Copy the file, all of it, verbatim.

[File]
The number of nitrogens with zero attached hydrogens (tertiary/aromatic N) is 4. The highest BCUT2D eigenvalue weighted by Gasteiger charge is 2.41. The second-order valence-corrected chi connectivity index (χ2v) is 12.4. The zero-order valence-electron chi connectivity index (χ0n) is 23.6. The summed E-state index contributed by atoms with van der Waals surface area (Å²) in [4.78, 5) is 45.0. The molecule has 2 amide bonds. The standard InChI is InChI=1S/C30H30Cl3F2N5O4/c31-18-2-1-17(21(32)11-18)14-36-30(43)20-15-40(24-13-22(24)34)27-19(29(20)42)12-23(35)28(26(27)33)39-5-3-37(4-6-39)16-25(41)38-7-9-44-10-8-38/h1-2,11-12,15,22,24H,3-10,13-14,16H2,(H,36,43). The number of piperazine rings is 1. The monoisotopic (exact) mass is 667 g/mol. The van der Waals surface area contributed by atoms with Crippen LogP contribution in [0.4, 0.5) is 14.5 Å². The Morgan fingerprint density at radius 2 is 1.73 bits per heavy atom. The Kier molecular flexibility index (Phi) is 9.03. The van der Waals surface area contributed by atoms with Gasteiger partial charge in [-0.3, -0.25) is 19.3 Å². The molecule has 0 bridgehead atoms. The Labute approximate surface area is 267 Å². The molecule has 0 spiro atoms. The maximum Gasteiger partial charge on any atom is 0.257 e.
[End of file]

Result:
The number of nitrogens with zero attached hydrogens (tertiary/aromatic N) is 4. The highest BCUT2D eigenvalue weighted by Gasteiger charge is 2.41. The second-order valence-corrected chi connectivity index (χ2v) is 12.4. The zero-order valence-electron chi connectivity index (χ0n) is 23.6. The summed E-state index contributed by atoms with van der Waals surface area (Å²) in [4.78, 5) is 45.0. The molecule has 2 amide bonds. The standard InChI is InChI=1S/C30H30Cl3F2N5O4/c31-18-2-1-17(21(32)11-18)14-36-30(43)20-15-40(24-13-22(24)34)27-19(29(20)42)12-23(35)28(26(27)33)39-5-3-37(4-6-39)16-25(41)38-7-9-44-10-8-38/h1-2,11-12,15,22,24H,3-10,13-14,16H2,(H,36,43). The number of piperazine rings is 1. The monoisotopic (exact) mass is 667 g/mol. The van der Waals surface area contributed by atoms with Crippen LogP contribution in [0.4, 0.5) is 14.5 Å². The Morgan fingerprint density at radius 2 is 1.73 bits per heavy atom. The Kier molecular flexibility index (Phi) is 9.03. The van der Waals surface area contributed by atoms with Gasteiger partial charge in [-0.3, -0.25) is 19.3 Å². The molecule has 0 bridgehead atoms. The Labute approximate surface area is 267 Å². The molecule has 0 spiro atoms. The maximum Gasteiger partial charge on any atom is 0.257 e.